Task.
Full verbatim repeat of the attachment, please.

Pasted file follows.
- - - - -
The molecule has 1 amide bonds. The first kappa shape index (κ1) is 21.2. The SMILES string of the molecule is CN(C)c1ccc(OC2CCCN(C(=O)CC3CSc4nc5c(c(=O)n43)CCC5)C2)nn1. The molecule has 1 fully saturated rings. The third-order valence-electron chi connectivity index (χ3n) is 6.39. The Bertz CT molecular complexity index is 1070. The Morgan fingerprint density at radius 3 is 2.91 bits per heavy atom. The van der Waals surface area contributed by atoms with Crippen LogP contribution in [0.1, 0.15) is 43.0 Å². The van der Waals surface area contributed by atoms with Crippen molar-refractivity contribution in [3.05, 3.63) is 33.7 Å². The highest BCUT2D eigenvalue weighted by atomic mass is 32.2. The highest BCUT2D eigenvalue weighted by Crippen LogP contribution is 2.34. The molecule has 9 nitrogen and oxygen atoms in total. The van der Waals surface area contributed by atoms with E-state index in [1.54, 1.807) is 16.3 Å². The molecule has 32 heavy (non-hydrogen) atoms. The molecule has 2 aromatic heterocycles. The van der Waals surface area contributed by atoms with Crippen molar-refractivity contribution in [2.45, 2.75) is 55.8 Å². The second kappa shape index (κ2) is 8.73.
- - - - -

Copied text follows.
The molecule has 1 amide bonds. The first kappa shape index (κ1) is 21.2. The SMILES string of the molecule is CN(C)c1ccc(OC2CCCN(C(=O)CC3CSc4nc5c(c(=O)n43)CCC5)C2)nn1. The molecule has 1 fully saturated rings. The third-order valence-electron chi connectivity index (χ3n) is 6.39. The Bertz CT molecular complexity index is 1070. The Morgan fingerprint density at radius 3 is 2.91 bits per heavy atom. The van der Waals surface area contributed by atoms with Crippen LogP contribution in [0.1, 0.15) is 43.0 Å². The van der Waals surface area contributed by atoms with Crippen molar-refractivity contribution in [3.05, 3.63) is 33.7 Å². The highest BCUT2D eigenvalue weighted by atomic mass is 32.2. The highest BCUT2D eigenvalue weighted by Crippen LogP contribution is 2.34. The molecule has 9 nitrogen and oxygen atoms in total. The van der Waals surface area contributed by atoms with E-state index in [1.54, 1.807) is 16.3 Å². The molecule has 32 heavy (non-hydrogen) atoms. The molecule has 2 aromatic heterocycles. The van der Waals surface area contributed by atoms with Crippen molar-refractivity contribution in [2.45, 2.75) is 55.8 Å². The second kappa shape index (κ2) is 8.73.